Home BlogWeekly News 10 Bits: the Data News Hotlist

10 Bits: the Data News Hotlist

by Joshua New

This week’s list of data news highlights covers December 1-7, 2018, and includes articles about robotic janitors at Walmart and an AI system that can identify high-performing engineers.

1. Predicting the Structure of Proteins

Researchers at DeepMind have developed an AI system called AlphaFold that creates accurate 3D models of how proteins fold. AlphaFold predicts the distances between pairs of amino acids, which make up proteins, and the angles between chemical bonds that connect amino acids. Figuring out the structure of a protein is a challenging task for scientists, but the shape of a protein affects its function and misfolded proteins are thought to cause several diseases, such as Alzheimer’s.

2. Using AI to Detect Depression

Researchers from Stanford University have developed an AI system that can accurately predict if someone is depressed by analyzing their facial expressions, voice tone, and word choice. To create the system, the researchers trained a machine learning algorithm on footage of depressed and non-depressed people speaking to a physician through an avatar. The AI system can predict if someone is depressed with 80 percent accuracy and the researchers believe smartphones could use this technology to supplement traditional mental health care.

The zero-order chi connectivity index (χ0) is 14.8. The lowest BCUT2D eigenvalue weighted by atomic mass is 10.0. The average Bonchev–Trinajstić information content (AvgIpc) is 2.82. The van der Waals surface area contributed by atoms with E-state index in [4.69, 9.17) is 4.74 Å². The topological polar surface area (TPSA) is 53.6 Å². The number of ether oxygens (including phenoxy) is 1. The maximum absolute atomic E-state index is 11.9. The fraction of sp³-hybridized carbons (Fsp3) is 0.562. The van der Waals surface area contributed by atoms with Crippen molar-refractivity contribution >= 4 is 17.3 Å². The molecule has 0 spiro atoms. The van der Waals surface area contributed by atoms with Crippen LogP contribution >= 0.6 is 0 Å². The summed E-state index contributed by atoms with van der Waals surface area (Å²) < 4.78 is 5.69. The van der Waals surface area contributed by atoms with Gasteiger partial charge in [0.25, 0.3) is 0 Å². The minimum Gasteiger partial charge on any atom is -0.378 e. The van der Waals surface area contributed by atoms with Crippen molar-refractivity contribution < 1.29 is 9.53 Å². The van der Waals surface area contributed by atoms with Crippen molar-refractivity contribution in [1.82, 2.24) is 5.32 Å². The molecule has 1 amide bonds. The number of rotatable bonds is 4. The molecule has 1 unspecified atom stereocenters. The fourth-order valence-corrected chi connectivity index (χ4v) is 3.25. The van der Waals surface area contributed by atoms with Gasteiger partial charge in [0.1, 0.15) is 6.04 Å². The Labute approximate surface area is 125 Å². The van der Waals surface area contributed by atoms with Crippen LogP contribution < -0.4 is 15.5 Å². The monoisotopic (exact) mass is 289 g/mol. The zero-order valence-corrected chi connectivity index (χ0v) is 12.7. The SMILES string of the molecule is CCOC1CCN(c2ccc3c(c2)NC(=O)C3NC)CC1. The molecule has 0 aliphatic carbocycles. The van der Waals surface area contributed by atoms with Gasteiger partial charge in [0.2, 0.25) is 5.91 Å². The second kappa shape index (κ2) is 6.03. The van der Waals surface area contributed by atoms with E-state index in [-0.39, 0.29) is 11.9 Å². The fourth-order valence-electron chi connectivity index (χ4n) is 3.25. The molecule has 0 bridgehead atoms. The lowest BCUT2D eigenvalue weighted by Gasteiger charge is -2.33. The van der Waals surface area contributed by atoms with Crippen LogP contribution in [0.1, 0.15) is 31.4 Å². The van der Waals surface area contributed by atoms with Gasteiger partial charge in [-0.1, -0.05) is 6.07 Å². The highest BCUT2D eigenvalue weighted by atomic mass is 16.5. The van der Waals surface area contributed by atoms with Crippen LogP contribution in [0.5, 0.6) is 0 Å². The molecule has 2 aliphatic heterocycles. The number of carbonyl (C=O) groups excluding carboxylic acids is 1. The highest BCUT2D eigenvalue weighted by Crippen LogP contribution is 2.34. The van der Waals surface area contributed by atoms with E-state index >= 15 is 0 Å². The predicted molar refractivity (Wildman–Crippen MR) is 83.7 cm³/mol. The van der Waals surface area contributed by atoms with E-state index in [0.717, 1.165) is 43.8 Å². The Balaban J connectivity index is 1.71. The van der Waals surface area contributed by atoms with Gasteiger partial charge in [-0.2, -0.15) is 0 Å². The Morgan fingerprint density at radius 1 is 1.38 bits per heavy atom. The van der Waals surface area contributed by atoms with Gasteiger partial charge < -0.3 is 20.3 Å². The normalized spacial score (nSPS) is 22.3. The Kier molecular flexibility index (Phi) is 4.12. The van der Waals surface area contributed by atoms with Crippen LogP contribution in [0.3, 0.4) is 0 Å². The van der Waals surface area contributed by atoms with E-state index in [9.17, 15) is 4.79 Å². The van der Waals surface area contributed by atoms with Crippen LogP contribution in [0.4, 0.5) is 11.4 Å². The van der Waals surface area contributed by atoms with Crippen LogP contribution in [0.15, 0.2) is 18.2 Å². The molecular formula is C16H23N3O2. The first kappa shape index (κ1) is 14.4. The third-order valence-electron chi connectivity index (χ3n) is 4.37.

3. Waymo is Offering an Autonomous Vehicle Ride-Hail Service

Waymo, the autonomous vehicle subsidiary of Google parent Alphabet, has begun offering Waymo One, an autonomous vehicle commercial ride-hail service, to hundreds of pre-approved riders in the greater Phoenix, Arizona area. Riders use an app to arrange and pay for a ride in the autonomous vehicle, but Waymo-trained drivers will supervise the vehicles at first. In addition, Waymo is still offering fully driverless rides to individuals who are apart of its early rider volunteer program.

4. Building Virtual Worlds From a Sketch

Researchers at Nvidia have developed AI software that can generate realistic 3D imagery for a virtual environment after analyzing just an outline of a scene. By feeding the software a basic outline of an environment indicating where different objects should be, the software will generate images to fill in the scene, such as cars, trees, and buildings. This approach could help dramatically reduce the amount of work required to develop realistic virtual environments for video games or virtual reality applications.

5. An AI App Can Translate Children’s Books Into Sign Language

Chinese technology company Huawei has released StorySign, an Android app that uses AI to translate children’s books into sign language. Huawei developed the app, which supports several sign languages including British, French, and Spanish, in collaboration with the nonprofit European Union for the Deaf, publishing company Penguin, and British animation studio Aardman. The app uses image recognition technology to detect words on a page, which an avatar translates into sign language.

6. An AI App Can Detect Anemia